As a result of this new approach, the EU offered “new contractual relations” with Western Balkan countries in the form of Stabilization and Association Agreements. The process of the Stabilization and Association Agreements includes the development of economic and trade relations, financial aid, aid for democratization, the development of political dialogue, as well as accession to the European Union once the Copenhagen criteria are fulfilled.

The Stabilization and Association process, or “new contractual relations” that Serbia signed in 2008, includes completing the political requirements to continue the EU path: full cooperation with the International Criminal Tribunal for the former Yugoslavia (ICTY), and the normalization of the relationship with Kosovo. The EU Commission concluded that fulfillment of these requirements was key for Serbia to move forward towards EU membership.

The EU often uses a “bargaining game” by offering external incentives to a government to conform to its conditions. If a government does not comply, the EU Commission can reduce its assistance and financial support and suspend association and the prospect of EU membership. In 2011, the Serbian government surrendered General Ratko Mladic to the Hague Tribunal. Mladic had been accused of genocide and war crimes in the Bosnian war of 1992-1995. The European Commission noted Serbia’s good-faith efforts: “Serbia maintained its full cooperation with the International Criminal Tribunal for the former Yugoslavia (ICTY).”[7] During the transfer, Catherine Ashton, High Representative for Foreign Affairs of the EU, said that this was “an important moment for reconciliation in the region and for international justice” (May 31, 2011).[8] Acceptance of the EU conditions depends on “the size and speed of rewards.”[9] What kind of reward did Serbia get from its full cooperation with the ICTY? Did Serbia become a more “prosperous,” “democratic,” and “stable” country? Why has Serbia not had a chance to put on trial those accused of war crimes in its judiciary system with help and support from the EU? Wouldn’t such an EU approach have been more supportive of Serbia’s stated objectives? Likewise, would it not have been more beneficial to Serbia to build up its democracy? Therefore, one might conclude that there is an unethical aspect of EU insistence on cooperation with the ICTY. After the civil war in the former Yugoslavia, the vast majority of people accused of war crimes by the ICTY were Serbs. By accusing one side for the civil war, it had created a “nation of collective guilt in Serbia…[the] nation is being held guilty for those same crimes.”[10] While other participants in the Yugoslav conflict were not so pressed by the ICTY, the cooperation with the ICTY was not a priority for them.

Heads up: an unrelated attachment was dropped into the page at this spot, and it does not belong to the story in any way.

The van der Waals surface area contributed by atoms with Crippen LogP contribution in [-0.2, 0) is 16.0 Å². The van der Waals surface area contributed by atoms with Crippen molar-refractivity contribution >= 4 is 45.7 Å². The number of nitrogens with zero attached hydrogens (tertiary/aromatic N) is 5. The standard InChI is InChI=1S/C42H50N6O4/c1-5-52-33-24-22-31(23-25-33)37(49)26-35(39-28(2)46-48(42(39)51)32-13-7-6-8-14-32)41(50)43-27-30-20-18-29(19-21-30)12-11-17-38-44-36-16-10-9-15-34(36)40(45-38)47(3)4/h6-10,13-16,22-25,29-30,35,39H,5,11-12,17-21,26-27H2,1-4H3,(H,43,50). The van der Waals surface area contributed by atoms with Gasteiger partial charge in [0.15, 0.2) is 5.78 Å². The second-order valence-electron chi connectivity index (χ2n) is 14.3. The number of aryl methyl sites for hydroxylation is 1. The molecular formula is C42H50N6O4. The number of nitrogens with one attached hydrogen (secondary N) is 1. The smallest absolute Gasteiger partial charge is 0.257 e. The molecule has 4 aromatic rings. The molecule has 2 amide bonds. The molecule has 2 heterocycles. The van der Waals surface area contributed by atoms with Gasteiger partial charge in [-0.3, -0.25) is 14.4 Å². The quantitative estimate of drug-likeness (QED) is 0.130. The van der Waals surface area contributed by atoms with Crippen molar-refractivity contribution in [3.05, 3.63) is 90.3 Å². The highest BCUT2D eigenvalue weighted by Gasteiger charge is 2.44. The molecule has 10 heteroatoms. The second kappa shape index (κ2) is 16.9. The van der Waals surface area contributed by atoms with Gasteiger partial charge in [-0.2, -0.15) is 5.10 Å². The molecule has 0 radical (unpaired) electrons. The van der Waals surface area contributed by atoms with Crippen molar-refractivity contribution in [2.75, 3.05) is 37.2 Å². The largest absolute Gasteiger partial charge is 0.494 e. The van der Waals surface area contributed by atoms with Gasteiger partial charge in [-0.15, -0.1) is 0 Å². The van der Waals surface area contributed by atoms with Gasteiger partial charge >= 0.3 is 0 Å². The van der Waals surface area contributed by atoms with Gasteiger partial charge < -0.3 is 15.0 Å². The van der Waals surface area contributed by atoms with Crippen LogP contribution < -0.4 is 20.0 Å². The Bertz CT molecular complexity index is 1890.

Prevailing opinion among Serbian parliamentary parties holds that political and economic “stabilization” of Serbia is possible only if Serbia keeps the path to the EU open. Serbian parliamentary parties’ political perspective is “preserving Kosovo and an open road to the EU” or “the EU without any other alternative.” According to Vojislav Kostunica, former President of Yugoslavia and Prime Minister of Serbia, after 2000, political parties in Serbia agreed that the country should move towards European Union membership. However, in 2008, the EU changed its stance on Serbia when most EU countries recognized the independence of Kosovo. For Kostunica, the EU broke its promise that Kosovo as a constitutive part of Serbia will be integrated into the EU.[11]